Congregations throughout Mennonite Church USA and Mennonite Church Canada are being asked this fall, winter, and spring to keep track of all the songs they sing. Their research will help determine what the next collection of music for the church will look like.
What emerges might look like the current Hymnal: A Worship Book. Or it might be PowerPoint files. Or another emerging format. It might be all of the above.
The planners are calling the end product a “song collection.”
Who are the planners? They are the Bi-National Worship Council. The council, formed in 2009, is co-chaired by Dave Bergen of Mennonite Church Canada, Marlene Kropf of Mennonite Church USA, and Amy Gingerich of MennoMedia. Supporting the project is MennoMedia, which was formed from a merger in July. It has offices in Harrisonburg, Va., and Waterloo, Ont.
The planners are asking questions like, “What kind of worship resources are needed for Mennonite congregations in the future” and “How is music used in worship?”
The Worship Council developed a four-session study guide, The Heart of Mennonite Worship: Five Vital Rhythms. The council encourages congregations to use the study guide sometime between September 2011 and April 2012.
The study guide can be ordered—for free—by calling 800-245-7894 in the U.S. and 800-631-6535 in Canada. It can be downloaded at no cost at www.MennoMedia.org/worship.
Congregations are also urged to participate in a survey that will let the planners know what they sing each week during an eight-month period. They can go to www.MennoMedia.org/worshipand click on “survey.”
There are three easy ways to complete the survey: (1) Fill it out online each week; (2) download a chart to fill out and send in at the end of the survey period; or (3) send worship bulletins to MennoMedia via e-mail or regular mail.
In July, delegates at the Mennonite Church USA and Mennonite Church Canada conventions had a chance to respond to presentations on the song-collection project. They also listed their congregations’ “heart songs,” meaning songs that have become beloved by their churches.
One delegate said his congregation is so diverse that what is a “heart song” for 60 percent is not for the other 40 percent.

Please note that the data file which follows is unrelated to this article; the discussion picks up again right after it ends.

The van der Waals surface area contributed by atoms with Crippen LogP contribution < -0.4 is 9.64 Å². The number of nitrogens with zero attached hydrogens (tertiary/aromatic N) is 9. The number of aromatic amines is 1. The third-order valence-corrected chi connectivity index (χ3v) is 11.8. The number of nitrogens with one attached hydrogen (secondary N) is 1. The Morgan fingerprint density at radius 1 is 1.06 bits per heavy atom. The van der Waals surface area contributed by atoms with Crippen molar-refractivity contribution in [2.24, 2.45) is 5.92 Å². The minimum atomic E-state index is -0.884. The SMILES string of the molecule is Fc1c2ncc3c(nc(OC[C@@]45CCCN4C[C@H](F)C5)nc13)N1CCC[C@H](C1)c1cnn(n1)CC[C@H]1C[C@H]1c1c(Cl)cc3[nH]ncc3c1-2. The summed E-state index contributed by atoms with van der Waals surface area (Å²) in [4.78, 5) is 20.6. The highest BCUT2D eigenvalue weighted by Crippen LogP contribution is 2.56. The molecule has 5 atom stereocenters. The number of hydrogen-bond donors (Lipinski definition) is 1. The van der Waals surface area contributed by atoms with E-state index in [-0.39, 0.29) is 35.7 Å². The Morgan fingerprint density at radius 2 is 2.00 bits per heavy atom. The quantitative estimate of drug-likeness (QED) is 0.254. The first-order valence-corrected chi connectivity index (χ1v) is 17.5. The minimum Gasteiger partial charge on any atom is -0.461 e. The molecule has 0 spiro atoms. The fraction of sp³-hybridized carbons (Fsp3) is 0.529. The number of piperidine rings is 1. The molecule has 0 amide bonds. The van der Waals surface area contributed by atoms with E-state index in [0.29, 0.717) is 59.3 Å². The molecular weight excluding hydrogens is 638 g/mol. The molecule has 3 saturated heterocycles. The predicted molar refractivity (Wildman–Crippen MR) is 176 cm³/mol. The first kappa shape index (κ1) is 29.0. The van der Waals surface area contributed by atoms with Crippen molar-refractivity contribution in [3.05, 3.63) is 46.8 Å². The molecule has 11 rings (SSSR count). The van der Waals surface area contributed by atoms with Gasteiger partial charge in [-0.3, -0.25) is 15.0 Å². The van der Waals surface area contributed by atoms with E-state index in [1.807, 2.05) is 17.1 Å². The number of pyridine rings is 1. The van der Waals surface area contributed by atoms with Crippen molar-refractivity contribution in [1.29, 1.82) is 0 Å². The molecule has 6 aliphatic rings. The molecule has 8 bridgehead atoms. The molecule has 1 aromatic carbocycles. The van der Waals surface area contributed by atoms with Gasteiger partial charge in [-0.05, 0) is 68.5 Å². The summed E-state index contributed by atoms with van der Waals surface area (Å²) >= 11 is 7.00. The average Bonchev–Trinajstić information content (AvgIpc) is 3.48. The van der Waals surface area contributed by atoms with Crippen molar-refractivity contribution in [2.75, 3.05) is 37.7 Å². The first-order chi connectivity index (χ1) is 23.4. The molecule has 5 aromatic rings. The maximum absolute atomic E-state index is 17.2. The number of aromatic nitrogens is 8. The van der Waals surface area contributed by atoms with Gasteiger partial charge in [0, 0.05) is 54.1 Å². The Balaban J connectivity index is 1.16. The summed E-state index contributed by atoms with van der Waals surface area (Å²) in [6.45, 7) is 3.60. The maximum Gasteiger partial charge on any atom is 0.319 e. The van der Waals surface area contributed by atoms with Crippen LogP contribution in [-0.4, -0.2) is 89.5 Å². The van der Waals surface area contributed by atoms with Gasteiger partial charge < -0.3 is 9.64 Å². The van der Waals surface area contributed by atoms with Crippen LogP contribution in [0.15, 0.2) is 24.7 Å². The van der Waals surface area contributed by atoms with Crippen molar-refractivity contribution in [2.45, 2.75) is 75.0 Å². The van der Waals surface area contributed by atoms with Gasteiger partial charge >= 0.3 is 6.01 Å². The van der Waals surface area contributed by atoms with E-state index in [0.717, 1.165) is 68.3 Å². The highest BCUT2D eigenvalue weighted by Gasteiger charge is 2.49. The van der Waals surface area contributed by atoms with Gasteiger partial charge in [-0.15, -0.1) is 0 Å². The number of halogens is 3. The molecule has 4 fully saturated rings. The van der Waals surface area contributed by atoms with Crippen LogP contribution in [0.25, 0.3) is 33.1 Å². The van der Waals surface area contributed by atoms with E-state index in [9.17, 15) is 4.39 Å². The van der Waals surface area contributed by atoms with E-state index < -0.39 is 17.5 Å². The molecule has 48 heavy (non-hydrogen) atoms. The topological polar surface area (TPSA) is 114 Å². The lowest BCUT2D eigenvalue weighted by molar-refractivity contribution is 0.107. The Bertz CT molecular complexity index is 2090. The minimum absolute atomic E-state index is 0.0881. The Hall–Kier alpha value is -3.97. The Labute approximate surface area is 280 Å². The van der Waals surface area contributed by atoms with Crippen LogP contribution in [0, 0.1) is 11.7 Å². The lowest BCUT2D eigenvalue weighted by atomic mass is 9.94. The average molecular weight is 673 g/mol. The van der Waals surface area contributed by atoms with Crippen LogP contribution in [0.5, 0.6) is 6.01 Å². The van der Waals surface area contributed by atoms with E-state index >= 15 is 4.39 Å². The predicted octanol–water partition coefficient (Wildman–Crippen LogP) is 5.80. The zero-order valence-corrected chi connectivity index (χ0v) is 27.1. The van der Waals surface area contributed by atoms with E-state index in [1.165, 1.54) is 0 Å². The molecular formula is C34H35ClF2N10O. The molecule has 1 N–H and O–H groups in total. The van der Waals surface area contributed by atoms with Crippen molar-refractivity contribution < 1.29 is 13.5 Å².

The U.S. delegates were assigned to table groups, and one table reported agreement on the importance of songs that focus on community rather than on the individual.
The Canadian delegates divided into groups for a discussion on worship and music. They reflected considerable diversity in styles of worship and tastes in music. Some noted that the diversity leads to hard feelings in churches. Other times the diversity brings richness to the worship experience.
Said one Canadian delegate: “Music brings the congregation together when people are willing to accept each other’s preferences.”
Amy Gingerich, co-chair of the Bi-National Worship Council and MennoMedia’s director of print media, said “Singing has become almost a sacrament for Mennonites. Our past hymnals have become books or prayer, and our song collections an entrance into how we experience God.
“As we contemplate how to meet the changing music needs of our churches,” she continued, “we want to hear from everyone so that our new song collection is something that brings us together as a body of believers united in worship.”
Added Gingerich: “A song collection is years in the making, and hearing from congregations is the right place to start as we seek to learn what songs have been embraced by our faith communities.”
The current hymnal used by Mennonites and Church of the Brethren—Hymnal: A Worship Book—will be 20 years old in 2012. Two Mennonite supplements were added over the years: Sing the Journey and Sing the Story.
Mennonite top 15
Delegates at the Mennonite Church USA convention in July voted on the top “heart songs” in their congregations. A tally showed the following top-15 ranking:
- Praise God (“Mennonite national anthem”)
- Rain Down
- My Life Flows On
- Great is They Faithfulness
- Praise, I will Praise You Lord
- Amazing Grace
- How Great Thou Art
- What Is This Place?
- Be Thou My Vision
- Will You Let Me be Your Servant
- Wonderful Grace of Jesus
- Guide My Feet
- Holy, Holy, Holy
- Here in This Place
- The Love of God is Greater Far
All of these songs are in the current hymnal or supplements except for “How Great Thou Art,” which was in the previous hymnal.
--Sept. 9, 2011